Stop & Shop wants to bring more than groceries to Wayland.
Electric car charging stations, LED parking lot lights, solar panels and wind turbines were part of a Stop & Shop presentation Tuesday night during a Wayland Planning Board meeting.
The green initiatives are part of Stop & Shop’s efforts to earn LEED certification for the Wayland store.
Architect David Campbell told the Planning Board and meeting attendees, including abutters to the Town Center site, that the Wayland Stop & Shop location hopes to achieve LEED silver certification, but will at least achieve basic LEED certification.
LEED certification is granted based on a point system. Various “green” features earn points and LEED certification levels are granted based on the number of points earned.
“Stop & Shop is very proud to be in this community of Wayland and even more proud to be here presenting new and forthcoming technology for the site,” Campbell said.
Town Planner Sarkis Sarkisian explained that he invited Stop & Shop representatives to the Planning Board meeting in order for them to offer an overall presentation about the features they hoped to incorporate into the building, as well as to allow the Planning Board and residents to ask questions and make suggestions about the various features.
Of the four features presented – solar panels, LED parking lot lights, electric car charging stations and wind turbines – only the lighting and wind turbines would require any new approvals and changes to the already-approved permits.
LED Parking Lot Lights
Sarkisian said that the use of LED lights themselves is covered in the existing permits, but the type of fixture Stop & Shop has proposed to use in the parking lot will require a so-called “minor modification” to the existing permits.
“The LED lights are going to save about 1.4 percent of the store’s annual electricity requirements,” Campbell said. “It’s cleaner, lighter and we feel it’s the way to go in energy efficiency.”
Sarkisian encouraged Stop & Shop representatives to consider how LED lights in the Stop & Shop parking lot would look when compared to the non-LED lights used in the rest of Town Center.
“We look at Town Center as a comprehensive project,” Sarkisian told Patch after the meeting. He said he understood Stop & Shop would be a separate part of Town Center, but he wanted to ensure that the light fixtures and style of light fit within the entire project.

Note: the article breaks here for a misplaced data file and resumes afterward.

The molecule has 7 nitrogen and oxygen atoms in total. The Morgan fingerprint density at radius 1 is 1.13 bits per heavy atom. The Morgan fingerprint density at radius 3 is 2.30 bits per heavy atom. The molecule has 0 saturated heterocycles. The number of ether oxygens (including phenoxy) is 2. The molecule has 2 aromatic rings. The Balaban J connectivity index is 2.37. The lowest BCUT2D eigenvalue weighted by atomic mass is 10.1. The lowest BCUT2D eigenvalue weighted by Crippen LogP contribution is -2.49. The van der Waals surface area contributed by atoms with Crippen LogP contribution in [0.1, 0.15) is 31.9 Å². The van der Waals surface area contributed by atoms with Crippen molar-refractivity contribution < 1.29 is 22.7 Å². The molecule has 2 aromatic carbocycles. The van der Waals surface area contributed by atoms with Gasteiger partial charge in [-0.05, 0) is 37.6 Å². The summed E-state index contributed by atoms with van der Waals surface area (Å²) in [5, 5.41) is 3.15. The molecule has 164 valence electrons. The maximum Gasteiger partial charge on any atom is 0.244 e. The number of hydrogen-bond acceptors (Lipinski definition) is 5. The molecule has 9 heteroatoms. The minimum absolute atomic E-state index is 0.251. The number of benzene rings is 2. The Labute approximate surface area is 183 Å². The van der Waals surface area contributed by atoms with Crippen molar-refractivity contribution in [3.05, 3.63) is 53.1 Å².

The proposed wind turbines drew the most conversation of the evening as presenters explained that the system under consideration is a vertical-blade system rather than the better-known horizontal-blade system.
Kalu Watanabe, a representative with Wing Power Energy who has been tapped to provide the turbines, explained that the vertical turbines – which he said some people view as “kinetic art” – do away with noise common with horizontal turbines and are also more efficient in lower-wind settings, such as Wayland.
“Think of it as a very aerodynamic weathervane,” Watanabe said. “We don’t need to spin as fast as a horizontal [wind turbine] to create the same amount of power because of the torque.”
Watanabe said that wind turbines generate more power per square foot than solar panels do and, in the specific case of the Stop & Shop site, were expected to generate about 1 percent of the store’s energy needs.
Abutters to the site raised concerns about “flickering,” or the effect of the sun hitting the turbines propellers and flashing a reflection on nearby homes and businesses.
Watanabe estimated he’d spent more than 1,000 hours staring up at the working wind turbines and had never noticed flickering with the vertical turbines. Still, he agreed to create computer renderings to test for the issue.
Electric Cars and Solar Panels
As for the items that don’t require additional approvals, Sarkisian explained that solar panels are exempt from zoning guidelines and codes.
Even so, Campbell pointed out that the panels planned for the roof of Stop & Shop would not extend beyond the building’s parapit, and “aren’t visible from the ground at all.”
Campbell said the panels are expected to supply about 10 percent of the store’s overall energy needs and are already being used on other Stop & Shop locations.
The Wayland site will be a first for Stop & Shop when it comes to electric car charging stations, nine of which are planned for the site.
“It’s new technology,” Campbell said. “We’re very excited about doing these in this project. It’s a first for us. Stop & Shop does not have these anywhere else.”
He said the hope is that Town Center customers on a whole, not just those shopping at Stop & Shop, will be able to make use of the stations. Campbell said he understood that customers will pay for the charging station with a pass card of some type that they will purchase in Stop & Shop, though he didn’t have full details about the program itself.
The car charging stations are planned for “prime” Stop & Shop parking spaces, and Sarkisian asked the representatives to consider moving those to a different location. Either way, the charging stations do not change the number of available spaces nor the configuration of the parking lot and therefore don’t require permit changes.
Sarkisian said Tuesday’s meeting was intended to be informational and he anticipated having the representatives back for a future meeting. Any modifications to the existing permits, Sarkisian said, would follow the process of advertising the hearing and alerting abutters.
Stop & Shop intends to begin stocking the shelves on Nov. 1 of this year and hopes to open by Thanksgiving, Sarkisian said.